School Mission Team's founder shies away from the limelight

October 07, 2005|By TIFFANY ARNOLD


Rob Wolfe does not like attention.

Patches of red flushed the 15-year-old's cheeks when he was asked whether he chose to be a role model, and he fidgeted during his reply.

"I think humility is really important because it forms how people look at you and if they'll listen to you," said Rob, a Grace Academy sophomore who founded The Mission Team, the school's community service club. He also publishes his own Christian newsletter.

"I'm not necessarily trying to earn people's respect, I'm not trying to impress people," he said. "Serving other people helps you put yourself aside. It forces you to put other people ahead of yourself."


The Mission Team provides volunteers for local community groups and nonprofit agencies. The club has 15 projects planned through December, with plenty more to come, Rob said.

He said the club had seven members when he started it two years ago as an eighth-grader. The club has 47 members this year.

This month, the teens have been collecting items - such as Gatorade, books and clothes - for injured troops at Walter Reed Army Medical Center. They also plan to make Christmas cards for the troops.

The Mission Team regularly goes to Food Resources Inc., where volunteers sort food for distribution to senior citizens. Ruth Anne Callaham, director of Food Resources Inc., said the organization relies on the students' monthly visits. She said Rob's dedication to community service is what made him stand out.

"They have been such a wonderful asset to this community," she said.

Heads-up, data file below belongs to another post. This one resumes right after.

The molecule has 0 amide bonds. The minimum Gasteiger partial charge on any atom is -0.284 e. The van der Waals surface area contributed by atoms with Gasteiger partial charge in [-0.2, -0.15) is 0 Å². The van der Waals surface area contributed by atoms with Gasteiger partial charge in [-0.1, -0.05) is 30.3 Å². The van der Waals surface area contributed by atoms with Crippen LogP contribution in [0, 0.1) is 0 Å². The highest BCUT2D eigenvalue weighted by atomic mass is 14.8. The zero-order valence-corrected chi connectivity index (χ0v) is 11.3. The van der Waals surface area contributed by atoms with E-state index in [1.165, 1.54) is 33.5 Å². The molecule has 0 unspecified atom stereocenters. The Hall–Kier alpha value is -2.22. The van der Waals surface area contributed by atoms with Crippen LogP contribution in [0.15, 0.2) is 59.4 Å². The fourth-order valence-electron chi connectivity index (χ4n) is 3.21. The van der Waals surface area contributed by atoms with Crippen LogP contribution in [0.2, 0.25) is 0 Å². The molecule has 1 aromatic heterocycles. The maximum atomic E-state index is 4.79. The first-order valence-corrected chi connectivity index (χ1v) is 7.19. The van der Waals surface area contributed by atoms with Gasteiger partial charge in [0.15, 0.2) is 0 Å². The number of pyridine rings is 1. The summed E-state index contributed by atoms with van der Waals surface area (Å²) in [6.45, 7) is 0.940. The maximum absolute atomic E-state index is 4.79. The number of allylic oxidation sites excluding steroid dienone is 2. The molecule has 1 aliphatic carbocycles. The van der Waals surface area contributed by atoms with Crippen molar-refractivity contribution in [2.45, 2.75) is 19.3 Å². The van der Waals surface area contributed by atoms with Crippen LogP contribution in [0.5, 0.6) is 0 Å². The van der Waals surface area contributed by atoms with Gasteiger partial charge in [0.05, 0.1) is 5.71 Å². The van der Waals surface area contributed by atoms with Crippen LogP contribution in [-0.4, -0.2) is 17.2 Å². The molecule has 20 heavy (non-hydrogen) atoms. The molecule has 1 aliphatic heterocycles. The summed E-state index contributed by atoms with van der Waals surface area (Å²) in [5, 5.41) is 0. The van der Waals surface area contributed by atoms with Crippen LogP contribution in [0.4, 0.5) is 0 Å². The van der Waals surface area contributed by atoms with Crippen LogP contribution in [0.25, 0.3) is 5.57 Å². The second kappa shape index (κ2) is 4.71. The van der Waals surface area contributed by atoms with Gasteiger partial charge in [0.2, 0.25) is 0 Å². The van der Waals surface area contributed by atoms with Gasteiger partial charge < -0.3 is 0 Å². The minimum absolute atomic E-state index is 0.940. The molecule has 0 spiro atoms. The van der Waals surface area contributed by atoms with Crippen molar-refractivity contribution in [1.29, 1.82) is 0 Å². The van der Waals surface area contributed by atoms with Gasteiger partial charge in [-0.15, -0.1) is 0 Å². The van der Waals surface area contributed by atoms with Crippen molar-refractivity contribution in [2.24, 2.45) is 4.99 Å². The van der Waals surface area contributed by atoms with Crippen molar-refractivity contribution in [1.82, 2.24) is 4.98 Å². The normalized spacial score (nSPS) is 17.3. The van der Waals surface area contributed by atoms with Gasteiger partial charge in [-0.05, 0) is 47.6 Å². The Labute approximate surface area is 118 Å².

While in sixth grade, Rob started his own newsletter and called it "The Christian Voice." Rob types three to four articles for the monthly newsletter on his home computer and prints around 250 copies, which he distributes to his classmates and throughout Smithsburg, where he lives.

Rob said he writes the newsletters for a younger audience, but sometimes the message is universal. Many of his articles have inspired his mother, Sue Wolfe.

Once, when the family was grieving the pending loss of a family member, Rob wrote about suffering and loving others, his mother said.

"He wanted me to read that to her," Sue said. "I read it about an hour before she passed away. He talked about how you get to go to heaven. That really touched me. He took everything I wanted to say and put it into words."

Rob said he was unsure of whether he wanted to be a full-time writer. He also plays the guitar and enjoys basketball. He said regardless of what the future has to offer, he is sure that he'll always be doing something to help somebody else.

"Going out in the community isn't something I would normally do because I'm not very outspoken," Rob said. "But I put that aside to help out."

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